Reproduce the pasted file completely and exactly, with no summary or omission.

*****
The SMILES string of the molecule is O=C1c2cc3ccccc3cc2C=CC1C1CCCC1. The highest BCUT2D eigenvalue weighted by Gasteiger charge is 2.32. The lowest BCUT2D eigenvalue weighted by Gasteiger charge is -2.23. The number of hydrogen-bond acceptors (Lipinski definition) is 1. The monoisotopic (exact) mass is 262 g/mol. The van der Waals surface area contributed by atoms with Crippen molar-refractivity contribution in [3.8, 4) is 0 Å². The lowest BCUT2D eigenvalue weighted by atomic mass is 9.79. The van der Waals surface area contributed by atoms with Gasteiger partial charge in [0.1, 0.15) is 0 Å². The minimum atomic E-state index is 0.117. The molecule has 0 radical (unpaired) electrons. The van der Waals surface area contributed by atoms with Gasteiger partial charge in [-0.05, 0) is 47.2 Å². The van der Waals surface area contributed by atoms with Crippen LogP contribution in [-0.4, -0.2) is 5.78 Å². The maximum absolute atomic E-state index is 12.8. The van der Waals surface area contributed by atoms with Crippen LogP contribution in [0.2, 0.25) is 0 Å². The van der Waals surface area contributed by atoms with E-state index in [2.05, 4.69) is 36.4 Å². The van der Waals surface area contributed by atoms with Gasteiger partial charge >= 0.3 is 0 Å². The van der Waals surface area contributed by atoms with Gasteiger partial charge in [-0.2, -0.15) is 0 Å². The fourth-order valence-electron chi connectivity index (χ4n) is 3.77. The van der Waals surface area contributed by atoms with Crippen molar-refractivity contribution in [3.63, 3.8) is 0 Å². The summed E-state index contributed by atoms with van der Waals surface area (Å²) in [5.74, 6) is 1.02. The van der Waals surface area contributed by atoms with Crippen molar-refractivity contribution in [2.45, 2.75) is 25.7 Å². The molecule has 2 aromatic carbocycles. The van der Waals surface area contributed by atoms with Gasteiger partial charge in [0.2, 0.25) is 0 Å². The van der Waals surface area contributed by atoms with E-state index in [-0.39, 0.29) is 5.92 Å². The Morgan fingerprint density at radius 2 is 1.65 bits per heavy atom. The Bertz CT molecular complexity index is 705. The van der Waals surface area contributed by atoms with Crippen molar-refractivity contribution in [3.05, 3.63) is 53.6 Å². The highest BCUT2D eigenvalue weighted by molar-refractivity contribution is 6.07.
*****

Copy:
The SMILES string of the molecule is O=C1c2cc3ccccc3cc2C=CC1C1CCCC1. The highest BCUT2D eigenvalue weighted by Gasteiger charge is 2.32. The lowest BCUT2D eigenvalue weighted by Gasteiger charge is -2.23. The number of hydrogen-bond acceptors (Lipinski definition) is 1. The monoisotopic (exact) mass is 262 g/mol. The van der Waals surface area contributed by atoms with Crippen molar-refractivity contribution in [3.8, 4) is 0 Å². The lowest BCUT2D eigenvalue weighted by atomic mass is 9.79. The van der Waals surface area contributed by atoms with Gasteiger partial charge in [0.1, 0.15) is 0 Å². The minimum atomic E-state index is 0.117. The molecule has 0 radical (unpaired) electrons. The van der Waals surface area contributed by atoms with Gasteiger partial charge in [-0.05, 0) is 47.2 Å². The van der Waals surface area contributed by atoms with Crippen LogP contribution in [-0.4, -0.2) is 5.78 Å². The maximum absolute atomic E-state index is 12.8. The van der Waals surface area contributed by atoms with Crippen LogP contribution in [0.2, 0.25) is 0 Å². The van der Waals surface area contributed by atoms with E-state index in [2.05, 4.69) is 36.4 Å². The van der Waals surface area contributed by atoms with Gasteiger partial charge >= 0.3 is 0 Å². The van der Waals surface area contributed by atoms with Gasteiger partial charge in [-0.2, -0.15) is 0 Å². The fourth-order valence-electron chi connectivity index (χ4n) is 3.77. The van der Waals surface area contributed by atoms with Crippen molar-refractivity contribution in [3.63, 3.8) is 0 Å². The summed E-state index contributed by atoms with van der Waals surface area (Å²) in [5.74, 6) is 1.02. The van der Waals surface area contributed by atoms with Crippen molar-refractivity contribution in [2.45, 2.75) is 25.7 Å². The molecule has 2 aromatic carbocycles. The van der Waals surface area contributed by atoms with Gasteiger partial charge in [0.2, 0.25) is 0 Å². The van der Waals surface area contributed by atoms with E-state index in [-0.39, 0.29) is 5.92 Å². The Morgan fingerprint density at radius 2 is 1.65 bits per heavy atom. The Bertz CT molecular complexity index is 705. The van der Waals surface area contributed by atoms with Crippen molar-refractivity contribution in [3.05, 3.63) is 53.6 Å². The highest BCUT2D eigenvalue weighted by molar-refractivity contribution is 6.07.